Americans aren’t enthusiastic about liberal democracy
Democracy. The theory underpinning our Republic; the heart of the American experiment; the principle for which millions dedicate their lives. It’s the pillar of our country’s identity and a principle we have long sought to export. Yet despite democracy’s centrality in our political life, do the American people actually believe it?
Our Political System
America is a liberal democracy. That means our Constitution enshrines rights unalterable by an elected majority to preserve the liberty of all inhabitants, regardless of the likes of race, gender, creed, religion, and so on. Elections are fair and free with suffrage near universal for those of age. Scholars such as Francis Fukuyama have heralded such a governing system as the “end of history” (that is, the final point towards which all governing systems evolve).
A liberal democracy protects citizens against tyranny of the majority or the minority. In so avoiding authoritarianism, other minor inconveniences of a diverse state arise: Viewpoints differ among the population, meaning arguments – vicious at times – will be had; government will often be gridlocked as members of different political parties butt heads on how to best achieve common goals; policies will not be perfect as only through compromise will necessary steps ever be taken.
Americans Dislike the Perceived Costs
Americans dislike those messy drawbacks to liberal democracy, a phenomenon that leaves many susceptible or even willing to accept arguments proffered by demagogues with a decided authoritarian or otherwise illiberal bent.
In “Stealth Democracy,” John Hibbing and Elizabeth Theiss-Morse examined how Americans feel about the political system. The results, a bit dated and likely worse now, should scare those who believe in liberal democracy.
A whopping 86 percent of the American people believed that “elected officials would help the country more if they would stop talking and just take action.” In other words, elected officials – namely, the president – should act unilaterally and without concern to those who disagree with them to advance ideological aims. That, of course, is invited (democratic) authoritarianism: Americans elect someone and then encourage that person to act as (s)he sees fit.
60 percent think “compromise is really just selling out on one’s principles.” Governing is impossible without compromise because never at any point in time will a polity experience 100 percent agreement on any given subject, no matter how trivial. For non-trivial matters, majority support for any given policy will never overwhelming, especially in a legislative chamber. To pass legislation – to do anything – compromise is needed.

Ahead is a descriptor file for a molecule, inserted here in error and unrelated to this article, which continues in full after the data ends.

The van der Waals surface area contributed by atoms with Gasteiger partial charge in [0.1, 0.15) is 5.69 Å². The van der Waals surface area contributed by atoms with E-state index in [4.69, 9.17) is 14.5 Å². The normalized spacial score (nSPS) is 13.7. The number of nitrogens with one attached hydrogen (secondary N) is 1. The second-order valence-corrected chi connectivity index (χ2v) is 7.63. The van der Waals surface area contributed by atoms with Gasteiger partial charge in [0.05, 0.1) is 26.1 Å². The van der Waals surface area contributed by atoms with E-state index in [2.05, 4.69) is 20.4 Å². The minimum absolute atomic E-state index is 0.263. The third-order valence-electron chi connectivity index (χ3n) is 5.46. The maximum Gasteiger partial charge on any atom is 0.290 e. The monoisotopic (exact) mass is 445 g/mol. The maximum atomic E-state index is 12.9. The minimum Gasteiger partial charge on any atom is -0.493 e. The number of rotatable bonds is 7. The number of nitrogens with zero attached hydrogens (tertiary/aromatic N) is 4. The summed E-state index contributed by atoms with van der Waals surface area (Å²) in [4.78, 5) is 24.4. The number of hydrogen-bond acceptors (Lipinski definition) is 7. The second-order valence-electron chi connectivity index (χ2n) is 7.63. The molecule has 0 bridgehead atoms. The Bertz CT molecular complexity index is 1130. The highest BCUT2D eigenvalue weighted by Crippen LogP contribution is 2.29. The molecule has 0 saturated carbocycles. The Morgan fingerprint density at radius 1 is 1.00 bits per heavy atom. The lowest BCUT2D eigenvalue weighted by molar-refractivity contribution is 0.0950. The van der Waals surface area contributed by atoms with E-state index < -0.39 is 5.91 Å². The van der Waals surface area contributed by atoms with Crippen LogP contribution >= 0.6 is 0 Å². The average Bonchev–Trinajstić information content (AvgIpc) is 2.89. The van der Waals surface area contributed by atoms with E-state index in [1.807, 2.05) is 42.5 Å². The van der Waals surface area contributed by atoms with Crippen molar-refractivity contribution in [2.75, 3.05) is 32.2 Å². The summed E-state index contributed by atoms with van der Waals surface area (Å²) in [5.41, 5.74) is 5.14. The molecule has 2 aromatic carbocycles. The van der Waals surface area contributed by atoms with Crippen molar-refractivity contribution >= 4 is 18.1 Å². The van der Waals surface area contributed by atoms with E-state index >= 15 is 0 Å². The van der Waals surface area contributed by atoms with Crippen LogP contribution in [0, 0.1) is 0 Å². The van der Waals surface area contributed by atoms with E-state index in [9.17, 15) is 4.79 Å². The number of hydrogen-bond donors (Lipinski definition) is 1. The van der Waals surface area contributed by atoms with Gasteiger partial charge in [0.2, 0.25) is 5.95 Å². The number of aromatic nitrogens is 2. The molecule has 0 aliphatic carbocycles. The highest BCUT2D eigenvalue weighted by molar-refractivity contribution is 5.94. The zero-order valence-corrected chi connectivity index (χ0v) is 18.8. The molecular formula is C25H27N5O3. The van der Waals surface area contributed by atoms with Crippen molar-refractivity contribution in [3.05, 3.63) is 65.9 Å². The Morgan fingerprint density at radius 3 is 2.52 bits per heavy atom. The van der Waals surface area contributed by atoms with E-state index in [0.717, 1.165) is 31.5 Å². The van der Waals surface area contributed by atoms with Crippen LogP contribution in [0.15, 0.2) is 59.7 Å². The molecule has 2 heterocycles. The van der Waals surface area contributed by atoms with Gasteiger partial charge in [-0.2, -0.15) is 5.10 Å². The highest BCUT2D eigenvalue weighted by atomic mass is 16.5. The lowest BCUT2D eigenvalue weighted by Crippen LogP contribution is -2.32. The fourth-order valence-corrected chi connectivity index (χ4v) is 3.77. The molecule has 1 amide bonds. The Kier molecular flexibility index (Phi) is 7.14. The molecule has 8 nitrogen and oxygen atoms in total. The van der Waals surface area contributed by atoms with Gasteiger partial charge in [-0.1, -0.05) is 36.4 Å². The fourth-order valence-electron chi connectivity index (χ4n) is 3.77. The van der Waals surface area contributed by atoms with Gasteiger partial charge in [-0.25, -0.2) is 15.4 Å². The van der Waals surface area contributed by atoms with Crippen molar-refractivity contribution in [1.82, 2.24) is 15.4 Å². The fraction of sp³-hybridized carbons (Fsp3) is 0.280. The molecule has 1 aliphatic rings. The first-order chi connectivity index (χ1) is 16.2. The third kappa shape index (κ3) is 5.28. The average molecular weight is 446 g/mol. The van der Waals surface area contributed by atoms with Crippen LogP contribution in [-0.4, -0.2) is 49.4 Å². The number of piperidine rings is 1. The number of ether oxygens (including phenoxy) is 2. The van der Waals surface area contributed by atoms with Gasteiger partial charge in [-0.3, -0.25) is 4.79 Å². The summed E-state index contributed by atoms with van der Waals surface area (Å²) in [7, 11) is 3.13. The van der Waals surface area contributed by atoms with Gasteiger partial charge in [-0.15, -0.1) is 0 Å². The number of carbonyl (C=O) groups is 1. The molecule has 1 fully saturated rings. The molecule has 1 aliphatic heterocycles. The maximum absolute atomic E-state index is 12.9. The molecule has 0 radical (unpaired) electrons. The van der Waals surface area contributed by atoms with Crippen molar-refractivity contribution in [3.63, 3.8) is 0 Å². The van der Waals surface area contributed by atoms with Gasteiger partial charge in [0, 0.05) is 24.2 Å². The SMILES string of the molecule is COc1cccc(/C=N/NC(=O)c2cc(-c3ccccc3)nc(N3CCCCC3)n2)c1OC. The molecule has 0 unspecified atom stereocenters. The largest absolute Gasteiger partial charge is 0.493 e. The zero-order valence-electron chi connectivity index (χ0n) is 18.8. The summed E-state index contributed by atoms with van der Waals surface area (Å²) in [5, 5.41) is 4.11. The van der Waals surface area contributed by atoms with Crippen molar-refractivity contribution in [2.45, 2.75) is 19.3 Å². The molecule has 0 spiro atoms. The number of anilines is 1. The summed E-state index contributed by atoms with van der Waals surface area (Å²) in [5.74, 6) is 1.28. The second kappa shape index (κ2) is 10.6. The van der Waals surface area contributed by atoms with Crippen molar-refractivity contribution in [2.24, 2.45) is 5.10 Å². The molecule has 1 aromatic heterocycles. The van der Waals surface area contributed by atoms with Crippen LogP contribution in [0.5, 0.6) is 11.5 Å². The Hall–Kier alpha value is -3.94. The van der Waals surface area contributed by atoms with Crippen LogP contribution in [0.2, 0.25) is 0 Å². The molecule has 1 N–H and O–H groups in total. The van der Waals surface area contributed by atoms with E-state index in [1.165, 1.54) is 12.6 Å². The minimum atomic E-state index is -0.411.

60 percent also believe “government would work best if it were run like a business.” Governments must care for the people (“common welfare”). Businesses care only for profit (as, arguably, they should). These diametric purposes almost certainly cannot be meshed and, when tried, results are disastrous.
31 percent would forego the democratic part of liberal democracy and simply hand the government over to “nonelected, independent experts rather than politicians or the people” and simply hope that these individuals somehow decide to protect liberty and act for benevolent purposes.
Liberal Democracy and Donald Trump
Last year, the study’s authors repeated the surveys and found very similar results while also noting that those least inclined to support liberal democratic values favored and felt positively towards then-candidate Donald Trump. In other words, illiberal, anti-democratic Americans found their favored candidate. And that should come as no surprise for Donald Trump broke numerous democratic norms throughout his campaign and has continued to do so while in office.
It should frighten us all that a large minority of Americans have only marginal affection for liberal democracy and that they have found an illiberal politician who now extolls those beliefs from the Oval Office.
A thriving liberal democracy depends on citizens believing in its values and passing those beliefs onto children. These democratic mores protect democracy from the flaws that befall it – especially its susceptibility to demagogues. As those beliefs crumble and are made further mainstream by a candidate who earned 62 million votes, the continued vibrancy of our liberal Republic may be threatened.